Achinoam Nini, the Israeli singer-songwriter known to all simply as Noa, will perform on June 18 at American Jewish University as part of the new Geller Festival of the Arts. Born in Tel Aviv in 1969, Noa moved to New York as a child and lived there with her family until she returned to Israel at 16. After her military service as part of an entertainment unit, Noa went on to Israel’s Rimon music school, where she met Gil Dor, now her longtime songwriting partner and musical accomplice; the 23-year collaborators will perform together in Los Angeles. Based in Israel, but a truly international artist, she performs in English, French, Italian, Spanish, Thai, Hindi, Arabic, Hebrew and the language of the Yemenite Jews, the last being her own heritage. Noa is also an outspoken peace activist and has performed (and spoken) at the Davos World Economic Forum, sung for Pope John Paul II, performed at LIVE 8 and was in the finals of the 2009 Eurovision contest performing with Israeli-Arab singer Mira Awad. She spoke by phone from her home in Israel, and the following is an edited version of the conversation:
Tom Teicholz: Will you be doing material from your most recent album, “The Israeli Songbook,” in your performance here?
Noa: First, a little background: I am a singer-songwriter, and most of my career has been based on original material in English and Hebrew. I grew up in the United States, so English is my first language. I write mostly in English, but I also write music to Hebrew poetry. … [However], two years ago, I did an album that pays homage to classic Hebrew songs that I called “The Israeli Songbook.”
TT: How would you describe these songs?
Noa: They’re songs that have had a great impact on the Israeli psyche and Israeli culture. What is beautiful about them is that they were written by mostly Western or Eastern European composers that came in the early waves of Zionism to then-Palestine. … They encountered the Eastern culture that existed here, the Arabic music and then the waves of [immigration], including the Yemenite immigrants, which my family were part of. And this East-West encounter gave birth to many beautiful songs that really reflected the emerging State of Israel and its state of mind.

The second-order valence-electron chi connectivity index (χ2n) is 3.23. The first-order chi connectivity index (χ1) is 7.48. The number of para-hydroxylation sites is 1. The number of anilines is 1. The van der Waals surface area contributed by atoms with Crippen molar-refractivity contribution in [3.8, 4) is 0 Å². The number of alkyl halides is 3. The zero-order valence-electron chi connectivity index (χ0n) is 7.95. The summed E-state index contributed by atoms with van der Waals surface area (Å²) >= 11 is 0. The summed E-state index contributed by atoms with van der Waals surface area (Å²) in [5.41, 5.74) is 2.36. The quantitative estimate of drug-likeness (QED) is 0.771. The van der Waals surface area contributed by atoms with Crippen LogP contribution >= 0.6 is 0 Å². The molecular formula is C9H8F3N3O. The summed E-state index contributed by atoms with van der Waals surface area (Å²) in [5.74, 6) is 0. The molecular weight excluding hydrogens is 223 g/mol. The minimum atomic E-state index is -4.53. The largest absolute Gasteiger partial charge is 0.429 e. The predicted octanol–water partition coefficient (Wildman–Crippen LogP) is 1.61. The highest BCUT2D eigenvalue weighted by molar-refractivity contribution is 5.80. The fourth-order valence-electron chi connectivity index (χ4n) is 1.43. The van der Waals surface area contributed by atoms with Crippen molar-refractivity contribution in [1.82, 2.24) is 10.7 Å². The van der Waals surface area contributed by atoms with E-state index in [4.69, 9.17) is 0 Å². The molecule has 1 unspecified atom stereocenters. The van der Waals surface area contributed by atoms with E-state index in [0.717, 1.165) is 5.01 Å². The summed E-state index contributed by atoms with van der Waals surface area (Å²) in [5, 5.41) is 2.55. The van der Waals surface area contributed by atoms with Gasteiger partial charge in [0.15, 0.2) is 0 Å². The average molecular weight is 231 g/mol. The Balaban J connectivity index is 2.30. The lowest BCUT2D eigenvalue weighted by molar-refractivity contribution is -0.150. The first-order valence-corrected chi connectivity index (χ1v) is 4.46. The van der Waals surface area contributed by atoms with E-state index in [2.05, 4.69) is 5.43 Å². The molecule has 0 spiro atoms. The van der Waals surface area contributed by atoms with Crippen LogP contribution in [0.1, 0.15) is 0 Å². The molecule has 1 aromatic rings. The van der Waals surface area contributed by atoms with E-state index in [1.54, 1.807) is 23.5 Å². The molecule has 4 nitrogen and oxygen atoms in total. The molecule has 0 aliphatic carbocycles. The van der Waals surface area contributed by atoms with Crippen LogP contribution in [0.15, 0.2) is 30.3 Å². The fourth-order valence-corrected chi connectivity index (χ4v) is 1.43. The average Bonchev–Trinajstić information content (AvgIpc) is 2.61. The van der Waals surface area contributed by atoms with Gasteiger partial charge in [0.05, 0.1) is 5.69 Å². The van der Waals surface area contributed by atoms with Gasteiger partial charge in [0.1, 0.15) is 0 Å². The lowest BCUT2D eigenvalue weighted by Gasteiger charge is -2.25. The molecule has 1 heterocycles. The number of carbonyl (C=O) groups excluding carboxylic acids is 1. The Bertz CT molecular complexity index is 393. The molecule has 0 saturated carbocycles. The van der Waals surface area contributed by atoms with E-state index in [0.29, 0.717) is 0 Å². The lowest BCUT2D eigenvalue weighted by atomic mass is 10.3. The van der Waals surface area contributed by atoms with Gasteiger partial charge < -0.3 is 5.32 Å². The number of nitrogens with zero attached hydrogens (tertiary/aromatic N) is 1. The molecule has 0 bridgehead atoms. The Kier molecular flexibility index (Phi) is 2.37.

Musically, the compositions are really beautiful, and the lyrics are the highest form of Hebrew poetry that exists. In that period, the Hebrew language was experiencing a renaissance. It was going from being a strictly biblical language to becoming a contemporary, vibrant, growing language. And these poets and composers were really exploring the depths of this beautiful language.
TT: But given that you were raised in the United States, were these songs you grew up with?
Noa: Actually, I did, because my parents are both Israelis, Yemenites. … I grew up with quite a mix of cultures, because not only did I have a very Israeli home, but I had my Yemenite grandmother who lived with us, and she raised us. … I grew up with these songs and Yemenite music. I also heard American music. The music of the ’60s, which was the music that I loved the most, even though I was born after it. I would have loved to live in that period and have worked in that period. … Leonard Cohen, Paul Simon and Joni Mitchell were all a great influence on me. [Nonetheless,] this is the first time in my career that I decided to perform these songs. I really wanted to raise them on a pedestal and so we decided to collaborate with the Jerusalem Symphony Orchestra. … We called it “The Israeli Songbook,” after the “Gershwin Songbook,” which Ella Fitzgerald did with Nelson Riddle and all these great arrangers. We’ve arranged it for quartets for this show, and it will be a featured part of this program. There will also be other [songs].